The Lockheed F-104 Starfighter was designed as an air superiority fighter with experience gained over the skies of Korea. Pilots translated their combat experience with MiG 15s into the specifications for the Starfighter. It was designed at Lockheed's famous "Skunk Works" led by the legendary C. L. "Kelly" Johnson.
Airplanes - Military - Static Display - Fighters
It was the first fighter to hold the official world records for speed, time to climb, and altitude. The F-104 set a speed record of 1,404 mph in 1958 and an altitude record of over 103,000 feet in 1959. The F-104 served with air forces of many other nations, such as Canada, Japan, Germany, Italy, Greece, Spain, Jordan, Turkey, Taiwan, Pakistan, Belgium and the Netherlands. Approximately 2,536 were built, most under license in Europe, Canada and Japan. Only about a third were built in the U.S. The U. S. Air Force accepted only 296 of that total. The last ones in U. S. service were retired from the Air National Guard in 1975, but the type continued in service in many other countries for a number of years after that.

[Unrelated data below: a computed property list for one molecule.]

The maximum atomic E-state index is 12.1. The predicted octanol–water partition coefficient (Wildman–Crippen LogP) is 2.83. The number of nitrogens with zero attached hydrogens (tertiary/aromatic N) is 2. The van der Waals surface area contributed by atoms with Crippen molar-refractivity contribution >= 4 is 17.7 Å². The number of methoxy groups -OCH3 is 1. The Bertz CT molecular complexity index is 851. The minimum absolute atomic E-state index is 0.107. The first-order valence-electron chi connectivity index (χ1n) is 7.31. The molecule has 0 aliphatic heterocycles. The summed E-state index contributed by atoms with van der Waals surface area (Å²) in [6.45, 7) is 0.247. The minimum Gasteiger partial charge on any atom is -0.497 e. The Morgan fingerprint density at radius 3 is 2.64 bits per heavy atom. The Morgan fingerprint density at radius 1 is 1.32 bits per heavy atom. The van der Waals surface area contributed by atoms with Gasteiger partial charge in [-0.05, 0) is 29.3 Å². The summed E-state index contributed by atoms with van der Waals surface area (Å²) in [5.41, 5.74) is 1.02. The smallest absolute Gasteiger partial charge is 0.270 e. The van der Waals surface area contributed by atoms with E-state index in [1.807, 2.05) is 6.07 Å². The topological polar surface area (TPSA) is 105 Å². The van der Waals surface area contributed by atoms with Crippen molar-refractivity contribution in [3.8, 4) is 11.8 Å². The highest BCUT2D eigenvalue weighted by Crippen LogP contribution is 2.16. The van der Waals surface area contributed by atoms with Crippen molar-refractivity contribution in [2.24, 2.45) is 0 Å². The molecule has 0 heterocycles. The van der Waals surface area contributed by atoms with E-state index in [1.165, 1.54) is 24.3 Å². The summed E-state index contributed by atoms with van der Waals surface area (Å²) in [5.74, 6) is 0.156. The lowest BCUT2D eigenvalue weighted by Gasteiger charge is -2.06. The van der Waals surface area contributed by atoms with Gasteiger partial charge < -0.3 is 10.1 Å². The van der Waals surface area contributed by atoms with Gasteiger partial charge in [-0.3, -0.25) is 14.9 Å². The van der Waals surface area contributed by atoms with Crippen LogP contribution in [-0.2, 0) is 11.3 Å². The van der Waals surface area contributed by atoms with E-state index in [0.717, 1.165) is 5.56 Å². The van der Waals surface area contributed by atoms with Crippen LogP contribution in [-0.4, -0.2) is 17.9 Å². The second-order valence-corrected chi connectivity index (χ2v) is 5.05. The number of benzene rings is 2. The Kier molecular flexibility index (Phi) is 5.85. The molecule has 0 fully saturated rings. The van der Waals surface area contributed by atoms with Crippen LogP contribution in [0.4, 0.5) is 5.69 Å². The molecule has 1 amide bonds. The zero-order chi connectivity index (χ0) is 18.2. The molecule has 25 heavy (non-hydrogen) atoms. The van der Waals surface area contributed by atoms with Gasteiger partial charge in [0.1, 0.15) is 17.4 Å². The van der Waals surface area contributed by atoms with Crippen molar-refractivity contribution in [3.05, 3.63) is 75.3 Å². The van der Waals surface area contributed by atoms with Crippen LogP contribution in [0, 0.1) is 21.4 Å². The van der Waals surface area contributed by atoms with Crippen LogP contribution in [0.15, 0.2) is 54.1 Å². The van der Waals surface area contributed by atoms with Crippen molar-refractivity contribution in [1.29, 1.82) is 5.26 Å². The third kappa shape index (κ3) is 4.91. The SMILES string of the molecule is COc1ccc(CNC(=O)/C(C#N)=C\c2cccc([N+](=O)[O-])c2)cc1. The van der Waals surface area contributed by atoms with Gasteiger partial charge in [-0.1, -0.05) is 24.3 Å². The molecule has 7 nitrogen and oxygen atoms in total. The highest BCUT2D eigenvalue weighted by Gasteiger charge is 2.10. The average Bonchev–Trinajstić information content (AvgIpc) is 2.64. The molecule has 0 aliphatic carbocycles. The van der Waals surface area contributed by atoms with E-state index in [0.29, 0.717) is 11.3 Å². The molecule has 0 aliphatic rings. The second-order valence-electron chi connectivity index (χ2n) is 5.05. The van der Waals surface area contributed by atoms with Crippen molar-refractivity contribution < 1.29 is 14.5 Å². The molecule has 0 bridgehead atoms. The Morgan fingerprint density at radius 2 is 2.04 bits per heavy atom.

It was the first "lightweight" fighter with its maiden flight in 1954. It became operational in 1958. Known as the "missile with a man in it", it was designed around the most powerful engine of the time, the General Electric J79. F-104s were sent to Vietnam but were not effective. The F-104 has a very short wingspan. It measures less than 22 feet from wing tip to tip and is only 10 in. thick at the thickest point. While on the ground, protective covers were installed to protect the ground crews from the sharp edges.
26 F-104Bs, the two seat version of the F-104A, and 20 F-104Ds, the two seat version of the F-104C, were built for the USAF. The CAM aircraft was restored for the Air Force by an outside contractor. Why it was painted with a F-104B tail number is not known.